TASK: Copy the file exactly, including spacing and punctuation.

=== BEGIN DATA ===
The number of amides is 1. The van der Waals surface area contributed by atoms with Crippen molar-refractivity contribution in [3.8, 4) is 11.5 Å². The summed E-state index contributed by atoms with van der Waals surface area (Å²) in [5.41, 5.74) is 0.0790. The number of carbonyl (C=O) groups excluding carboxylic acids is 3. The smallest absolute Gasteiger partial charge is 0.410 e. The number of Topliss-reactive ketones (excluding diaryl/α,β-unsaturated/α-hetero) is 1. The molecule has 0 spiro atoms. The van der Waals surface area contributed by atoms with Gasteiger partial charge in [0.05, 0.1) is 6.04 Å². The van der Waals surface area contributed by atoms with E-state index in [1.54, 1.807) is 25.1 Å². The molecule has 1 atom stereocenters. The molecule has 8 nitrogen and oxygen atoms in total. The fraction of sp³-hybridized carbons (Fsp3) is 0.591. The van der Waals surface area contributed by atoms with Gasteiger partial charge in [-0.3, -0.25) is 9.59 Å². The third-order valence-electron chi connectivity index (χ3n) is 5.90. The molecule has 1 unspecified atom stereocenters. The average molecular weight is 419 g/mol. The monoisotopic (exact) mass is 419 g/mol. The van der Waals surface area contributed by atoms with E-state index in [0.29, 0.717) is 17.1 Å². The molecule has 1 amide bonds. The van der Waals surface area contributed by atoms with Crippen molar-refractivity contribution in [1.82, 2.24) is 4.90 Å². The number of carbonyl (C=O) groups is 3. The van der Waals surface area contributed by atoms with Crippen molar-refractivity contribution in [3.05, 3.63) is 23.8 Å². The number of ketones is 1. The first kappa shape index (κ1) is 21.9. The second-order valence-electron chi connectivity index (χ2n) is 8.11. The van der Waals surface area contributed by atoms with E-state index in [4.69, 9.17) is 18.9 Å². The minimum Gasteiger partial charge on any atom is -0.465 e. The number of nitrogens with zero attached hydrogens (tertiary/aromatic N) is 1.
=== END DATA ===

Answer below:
The number of amides is 1. The van der Waals surface area contributed by atoms with Crippen molar-refractivity contribution in [3.8, 4) is 11.5 Å². The summed E-state index contributed by atoms with van der Waals surface area (Å²) in [5.41, 5.74) is 0.0790. The number of carbonyl (C=O) groups excluding carboxylic acids is 3. The smallest absolute Gasteiger partial charge is 0.410 e. The number of Topliss-reactive ketones (excluding diaryl/α,β-unsaturated/α-hetero) is 1. The molecule has 0 spiro atoms. The van der Waals surface area contributed by atoms with Gasteiger partial charge in [0.05, 0.1) is 6.04 Å². The van der Waals surface area contributed by atoms with E-state index in [1.54, 1.807) is 25.1 Å². The molecule has 1 atom stereocenters. The molecule has 8 nitrogen and oxygen atoms in total. The fraction of sp³-hybridized carbons (Fsp3) is 0.591. The van der Waals surface area contributed by atoms with Gasteiger partial charge in [-0.3, -0.25) is 9.59 Å². The third-order valence-electron chi connectivity index (χ3n) is 5.90. The molecule has 1 unspecified atom stereocenters. The average molecular weight is 419 g/mol. The monoisotopic (exact) mass is 419 g/mol. The van der Waals surface area contributed by atoms with E-state index in [0.29, 0.717) is 17.1 Å². The molecule has 1 amide bonds. The van der Waals surface area contributed by atoms with Crippen molar-refractivity contribution in [1.82, 2.24) is 4.90 Å². The number of carbonyl (C=O) groups is 3. The van der Waals surface area contributed by atoms with Crippen molar-refractivity contribution in [3.05, 3.63) is 23.8 Å². The number of ketones is 1. The first kappa shape index (κ1) is 21.9. The second-order valence-electron chi connectivity index (χ2n) is 8.11. The van der Waals surface area contributed by atoms with E-state index in [4.69, 9.17) is 18.9 Å². The minimum Gasteiger partial charge on any atom is -0.465 e. The number of nitrogens with zero attached hydrogens (tertiary/aromatic N) is 1.